Photo Credit: Getty ImagesWhen a young Indian-American woman walked into the funky L.A. jewelry boutique Tarina Tarantino, store manager Lauren Twisselman thought she was just like any other customer. She didn’t realize the woman was actress and writer Mindy Kaling.
“I hadn’t watched The Office,” Twisselman says. Kaling both wrote and appeared in the NBC hit.
This lack of recognition is precisely what the VIP-identification technology designed by NEC IT Solutions is supposed to prevent.
The U.K.-based company already supplies similar software to security services to help identify terrorists and criminals. The ID technology works by analyzing footage of people’s faces as they walk through a door, taking measurements to create a numerical code known as a “face template,” and checking it against a database.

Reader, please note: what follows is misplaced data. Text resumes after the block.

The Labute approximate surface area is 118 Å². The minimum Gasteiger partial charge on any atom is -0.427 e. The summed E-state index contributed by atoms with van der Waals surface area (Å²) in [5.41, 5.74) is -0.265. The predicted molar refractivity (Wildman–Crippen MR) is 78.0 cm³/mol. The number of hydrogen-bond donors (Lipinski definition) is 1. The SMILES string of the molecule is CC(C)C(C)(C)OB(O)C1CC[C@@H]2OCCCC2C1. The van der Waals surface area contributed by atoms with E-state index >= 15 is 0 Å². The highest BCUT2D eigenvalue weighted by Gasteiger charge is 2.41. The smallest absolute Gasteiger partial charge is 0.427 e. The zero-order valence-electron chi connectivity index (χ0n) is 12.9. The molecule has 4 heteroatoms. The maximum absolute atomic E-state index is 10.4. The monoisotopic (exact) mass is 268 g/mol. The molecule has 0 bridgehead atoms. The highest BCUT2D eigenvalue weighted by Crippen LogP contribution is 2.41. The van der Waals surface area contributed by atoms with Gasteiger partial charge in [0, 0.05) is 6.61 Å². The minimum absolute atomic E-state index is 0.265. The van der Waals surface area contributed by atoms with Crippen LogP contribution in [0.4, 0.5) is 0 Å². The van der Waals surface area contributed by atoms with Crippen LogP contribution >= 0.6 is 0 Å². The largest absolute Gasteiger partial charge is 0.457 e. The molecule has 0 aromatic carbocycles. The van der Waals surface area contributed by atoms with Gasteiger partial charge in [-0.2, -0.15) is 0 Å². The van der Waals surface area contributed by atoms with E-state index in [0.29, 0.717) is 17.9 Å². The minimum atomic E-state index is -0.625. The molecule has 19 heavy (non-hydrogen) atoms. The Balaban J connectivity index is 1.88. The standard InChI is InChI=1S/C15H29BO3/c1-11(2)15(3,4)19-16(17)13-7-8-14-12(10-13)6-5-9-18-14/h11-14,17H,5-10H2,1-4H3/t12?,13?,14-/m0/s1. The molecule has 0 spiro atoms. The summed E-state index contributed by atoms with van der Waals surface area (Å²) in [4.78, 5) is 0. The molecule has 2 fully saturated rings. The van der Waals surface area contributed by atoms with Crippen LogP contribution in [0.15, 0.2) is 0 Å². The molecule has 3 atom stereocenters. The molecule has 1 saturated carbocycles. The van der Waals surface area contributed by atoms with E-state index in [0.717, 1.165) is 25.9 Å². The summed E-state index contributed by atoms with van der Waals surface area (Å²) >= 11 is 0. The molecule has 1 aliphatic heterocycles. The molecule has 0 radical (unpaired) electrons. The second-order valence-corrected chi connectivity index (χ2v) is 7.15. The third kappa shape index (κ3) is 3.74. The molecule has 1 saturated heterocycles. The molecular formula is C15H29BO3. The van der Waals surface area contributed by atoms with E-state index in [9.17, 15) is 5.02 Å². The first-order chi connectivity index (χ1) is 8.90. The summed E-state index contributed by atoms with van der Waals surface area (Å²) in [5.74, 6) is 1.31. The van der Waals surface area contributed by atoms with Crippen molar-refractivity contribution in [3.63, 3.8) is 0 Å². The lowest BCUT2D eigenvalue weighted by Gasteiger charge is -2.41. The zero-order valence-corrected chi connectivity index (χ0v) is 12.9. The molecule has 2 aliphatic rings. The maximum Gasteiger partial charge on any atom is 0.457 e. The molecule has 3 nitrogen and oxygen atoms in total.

In the retail setting, the database of customers’ faces is comprised of celebrities and valued customers, according to London’s Sunday Times. If a face is a match, the program sends an alert to staff via computer, iPad or smartphone, providing details like dress size, favorite buys or shopping history.
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